The Phillies will have their fifth different pitching coach in five seasons in 2021.
Bryan Price, on the job for just one season, phoned manager Joe Girardi at noon on Sunday and announced he was retiring.
"We were all shocked because he fit in so well," Girardi said Sunday night. "He was great to work with. Great attitude. The pitchers loved him. He connected with them extremely well. They don't get any better than Bryan.
"He decided it was time. You never know what's in someone's heart."
Price, 58, had two more years remaining on his contract. He said his decision was based solely on the desire to spend more time with his family in Phoenix, Arizona.
"It was clear to me by the end of the season and the weeks I've been home that I'm just done full-time on the field," Price said. "I miss my family. I've been taking them through this since 1991. They've been great and supportive. It just doesn't resonate with me anymore to spend this much time away from home.
"When you know it's time to go, you go. I have no reservations. I don't have the drive to stay on this schedule anymore."
Price's departure leaves the Phillies with two significant job openings. Matt Klentak was demoted from the general manager's position two weeks ago after the Phillies finished the 60-game season four games under .500. Ned Rice, Klentak's former assistant, is the interim GM. There is no firm timetable for hiring a permanent leader of baseball operations.
The Phillies had a historically bad bullpen in 2020. It recorded a 7.06 ERA, the worst by any big-league team in a season since 1930.
The performance did not drive Price away.
"If you completely tie your personal satisfaction with the success of a certain portion of your team, you'll drive yourself crazy," Price said. "This decision had nothing to do with performance. If we won the World Series, I don't think my decision would have been any different.
"It's not a performance-based decision. If that was the case, I'd be leaving with my tail between my legs and that's not the case at all. I admired the hard work those guys put in. We weren't good out of the 'pen and that should fall on me because our guys had histories of performing well.
"But I've been around long enough to know that had this been a 162-game season, they would have put together some good stretches. Given the nature of the season, we couldn't find a hot hand and that led to perpetual underperformance."
The season was shortened because of the COVID-19 pandemic. The challenges created by the pandemic — and the possibility of more next season — did factor into Price's decision to retire. Due to concerns created by the health crisis, Price's wife, Judy, did not join him in Philadelphia this summer. Their 28th wedding anniversary was recognized long distance with a message on Phanavision.
"It started to hit me sitting in my apartment in Philadelphia all by myself," Price said. "I went from the apartment to the park, the park to the apartment. I felt very isolated. That was not the sole component of the decision, but it heightened my awareness of the time I was missing with my family.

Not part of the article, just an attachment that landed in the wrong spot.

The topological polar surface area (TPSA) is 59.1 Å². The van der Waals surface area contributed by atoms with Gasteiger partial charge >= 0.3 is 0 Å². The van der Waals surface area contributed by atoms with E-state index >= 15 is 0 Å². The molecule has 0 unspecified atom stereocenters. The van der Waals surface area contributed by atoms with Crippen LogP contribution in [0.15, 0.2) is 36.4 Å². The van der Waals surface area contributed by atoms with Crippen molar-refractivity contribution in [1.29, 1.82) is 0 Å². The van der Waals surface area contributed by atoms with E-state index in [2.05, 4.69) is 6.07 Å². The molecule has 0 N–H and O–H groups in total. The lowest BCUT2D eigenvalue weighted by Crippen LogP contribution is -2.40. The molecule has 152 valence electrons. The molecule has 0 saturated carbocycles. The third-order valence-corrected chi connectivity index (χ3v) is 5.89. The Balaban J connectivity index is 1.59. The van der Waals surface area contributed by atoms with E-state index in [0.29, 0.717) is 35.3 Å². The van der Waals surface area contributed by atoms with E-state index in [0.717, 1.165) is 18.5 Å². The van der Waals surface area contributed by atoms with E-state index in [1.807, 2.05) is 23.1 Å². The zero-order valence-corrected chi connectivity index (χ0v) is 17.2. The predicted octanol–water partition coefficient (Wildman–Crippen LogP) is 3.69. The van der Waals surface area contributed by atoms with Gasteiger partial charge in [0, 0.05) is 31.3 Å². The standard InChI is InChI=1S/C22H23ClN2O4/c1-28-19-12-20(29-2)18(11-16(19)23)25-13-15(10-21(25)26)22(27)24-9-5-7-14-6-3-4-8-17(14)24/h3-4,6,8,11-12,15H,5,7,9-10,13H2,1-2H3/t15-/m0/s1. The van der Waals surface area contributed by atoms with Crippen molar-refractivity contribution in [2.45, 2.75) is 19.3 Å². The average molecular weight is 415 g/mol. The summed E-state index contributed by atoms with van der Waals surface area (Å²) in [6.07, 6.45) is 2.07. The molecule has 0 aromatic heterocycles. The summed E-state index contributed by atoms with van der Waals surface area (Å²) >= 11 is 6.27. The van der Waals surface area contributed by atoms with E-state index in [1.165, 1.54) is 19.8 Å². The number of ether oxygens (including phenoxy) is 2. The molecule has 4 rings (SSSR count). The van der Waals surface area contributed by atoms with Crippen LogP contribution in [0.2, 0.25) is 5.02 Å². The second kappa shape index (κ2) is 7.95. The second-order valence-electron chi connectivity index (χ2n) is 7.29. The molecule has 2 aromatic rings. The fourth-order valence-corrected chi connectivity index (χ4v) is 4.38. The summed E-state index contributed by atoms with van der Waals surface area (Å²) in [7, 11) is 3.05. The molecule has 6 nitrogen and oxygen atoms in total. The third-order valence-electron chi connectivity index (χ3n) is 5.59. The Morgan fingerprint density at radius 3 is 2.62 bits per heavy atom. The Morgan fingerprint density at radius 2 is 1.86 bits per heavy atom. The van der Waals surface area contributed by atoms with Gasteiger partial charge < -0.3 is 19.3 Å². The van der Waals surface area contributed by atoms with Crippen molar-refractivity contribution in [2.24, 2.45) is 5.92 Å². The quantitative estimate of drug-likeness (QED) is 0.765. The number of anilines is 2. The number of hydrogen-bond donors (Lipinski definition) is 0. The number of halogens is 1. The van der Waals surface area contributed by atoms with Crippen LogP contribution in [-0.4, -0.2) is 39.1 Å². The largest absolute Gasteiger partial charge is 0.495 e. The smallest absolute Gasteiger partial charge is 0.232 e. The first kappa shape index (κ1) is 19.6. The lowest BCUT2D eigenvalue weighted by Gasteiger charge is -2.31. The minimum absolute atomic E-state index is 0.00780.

"COVID has been extremely challenging for all of us. It accelerated this for me. It was a reminder of what it's like to be away from family. The inability for them to access me because of the limitations of the world we live in was difficult.
"And the unknown of where we're going with the COVID stuff and the possibility of more limitations in the future — being unable to spend time with family for three months is not something I want in the future again."
Price is very highly regarded throughout the industry. He was previously pitching coach with the Arizona Diamondbacks, Seattle Mariners and Cincinnati Reds. He also managed the Reds. Price left the door open to work again in baseball in a part-time role someday but said nothing was in the works nor was he looking for anything.
"I wish I could have contributed more," he said. "The Phillies were great to me. I'm apologetic for not completing my contract.
"But they need the best version of whoever is in this job and I'm more optimistic that will come from somebody other than me."
Girardi said he and Rice would begin talking about a replacement for Price this week. The Phillies have had four different pitching coaches the last four seasons, Bob McClure (2017), Rick Kranitz (2018), Chris Young (2019) and Price.
"This is an important position," Girardi said.
Girardi said communication skills, knowledge of pitching mechanics, the ability to quickly recognize mechanical breakdowns, and the ability to use analytics as an evaluation and coaching tool will be prioritized in the search for a new pitching coach. He said it was too soon to say if the Phils would go outside the organization or stay in-house. Dave Lundquist, who has been the assistant pitching coach for two seasons and before that worked for 11 seasons in the team's minor-league system, and Rafael Chaves, the organization's minor-league pitching coordinator and Seattle's former big-league pitching coach, would both bring continuity to the position.